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AMLO wants to live in Mexico City’s National Palace

López Obrador insisted that he wouldn’t live or work in Los Pinos, the Presiden't current official residence

AMLO wants to live in Mexico City’s National Palace
Mexico President Enrique Peña Nieto to deliver his second governance report at the National Palace - Photo: File photo/NOTIMEX
English 19/07/2018 13:37 Abida Ventura Mexico City Actualizada 13:41
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On the morning of July 3, the National Palace was put on the spotlight due to a private meeting between the President of Mexico Enrique Peña Nieto and president-elect Andrés Manuel López Obrador. The protocol lounges, Presidents Gallery, restricted area hallways, all of which are usually destined for the head of state’s private use, served as a stage for the historic meeting.
 

Upon concluding their conversation, at a press conference in the Guillermo Prieto Hall, known for its Art Deco style and former use as a federal treasury until 1997, López Obrador insisted that he wouldn’t live or work in Los Pinos, the official residence and office of the President of Mexico. Instead, he intends to work at the National Palace in the city centre. Though at the time he thought about renting a property near the premises, a day before, at a TV interview, he stated that he had not ruled out the possibility of living there, as he had planned in his presidential campaign of 2006.

Should this idea be materialized, the National Palace could become a presidential residence for the first time in 134 years. The last president to live in it was Porfirio Díaz, years before the Mexican Revolution. According to the historian Efraín Castro Morales, Díaz left the presidential premises of the Palace on December 16, 1884, moving to the Castle of Chapultepec. Since then, the building has served as an office for the Ministry of Finance.

Today, both the Presidency and the president’s chief of staff occupy the south wing of the building, which holds a presidential office, the Courtyard of Honor, protocol lounges, a dining room, and several galleries, which the head of state occupies during special events, such as the Cry of Independence, military parades, and receptions for foreign heads of state, ambassadors, and high-level officials.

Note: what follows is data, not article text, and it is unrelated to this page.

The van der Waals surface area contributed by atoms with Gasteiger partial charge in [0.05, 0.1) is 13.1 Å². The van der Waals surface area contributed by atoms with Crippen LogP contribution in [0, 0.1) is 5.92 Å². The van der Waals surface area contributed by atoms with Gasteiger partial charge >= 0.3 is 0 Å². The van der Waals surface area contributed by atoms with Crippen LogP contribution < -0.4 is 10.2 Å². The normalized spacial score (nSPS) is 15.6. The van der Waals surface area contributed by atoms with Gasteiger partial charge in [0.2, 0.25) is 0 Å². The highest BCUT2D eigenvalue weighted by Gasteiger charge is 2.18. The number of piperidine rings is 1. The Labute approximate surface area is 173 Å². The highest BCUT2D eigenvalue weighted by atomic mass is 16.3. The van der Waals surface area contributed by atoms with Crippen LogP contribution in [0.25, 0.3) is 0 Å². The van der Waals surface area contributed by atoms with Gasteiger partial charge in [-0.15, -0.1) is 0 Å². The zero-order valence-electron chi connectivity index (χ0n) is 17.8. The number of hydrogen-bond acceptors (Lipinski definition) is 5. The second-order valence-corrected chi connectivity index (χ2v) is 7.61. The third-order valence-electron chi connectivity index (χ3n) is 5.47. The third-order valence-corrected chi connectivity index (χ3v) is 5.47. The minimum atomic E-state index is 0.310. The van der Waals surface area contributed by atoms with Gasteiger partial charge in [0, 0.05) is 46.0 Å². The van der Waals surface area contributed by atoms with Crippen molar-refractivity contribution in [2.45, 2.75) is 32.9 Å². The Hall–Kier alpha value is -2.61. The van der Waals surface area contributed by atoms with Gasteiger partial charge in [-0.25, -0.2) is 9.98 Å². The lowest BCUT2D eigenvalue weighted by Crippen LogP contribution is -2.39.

At the National Palace, which occupies almost 10 acres, there are also museums, galleries, murals, archaeological windows, and several public areas that the people of Mexico can visit for free.

People have wondered just how feasible it would be for the President of Mexico to occupy the palace, and how it would change its accessibility for general audiences. The architect Sergio Zaldívar Guerra, along with the historian Efraín Castro Morales, who have worked on the refurbishment and preservation of the building, have considered that it is indeed possible for it to become an official residence once again, since there are spaces that could be adapted for domestic use.

However, Sergio Zaldívar Guerra considers that the most ancient part of the historic monument, which encompasses the central Courtyard, should remain untouchable, as well as the old Treasury, where the Viceroy’s palace was once located. The Marian Patios area, which is where Benito Juárez used to live, should also remain unaltered, he stressed.

“I believe that the building could be inhabited by the President, his family, and all his staff, as long as the old parts of the building are preserved,” stated Castro Morales.

The National Palace “needs to be a place where the common people can go to; we can’t have it become some kind of bunker as it was when I was young. It has to be a house for the citizens, so that people may view it as their cultural property, and not military barracks representing the government’s unquestionable authority which citizens should submit to,” commented Zaldívar after recalling the student movement of 1968.

Today, the Palace is far from being the bunker it used to be in the 1970s. Though there are still some restricted areas, such as the one managed by the Presidency, audiences are free to visit several spaces with archaeological windows through which people can see the foundations of Moctezuma’s houses and the Palace of Hernán Cortés. The Garden of the Empress shows a botanic and artistic tour, with sculptures from the Ministry of Finance’s collection. Each of its corners and alcoves reflect its 600-year history. Its construction started in 1522 as Hernán Cortés’ second private residence, which was to be built over the ruins of Moctezuma’s palace. It later became a residence for Spanish viceroys, and during the revolution, it was home to several government meetings and conflicts.

“The National Palace has suffered a great deal of transformations since the 16th Century until today, caused by changes in government, ideology, politics, and culture,” Efraín Castro added. Now, it seems that there is a new era in store for Mexico City’s iconic building.

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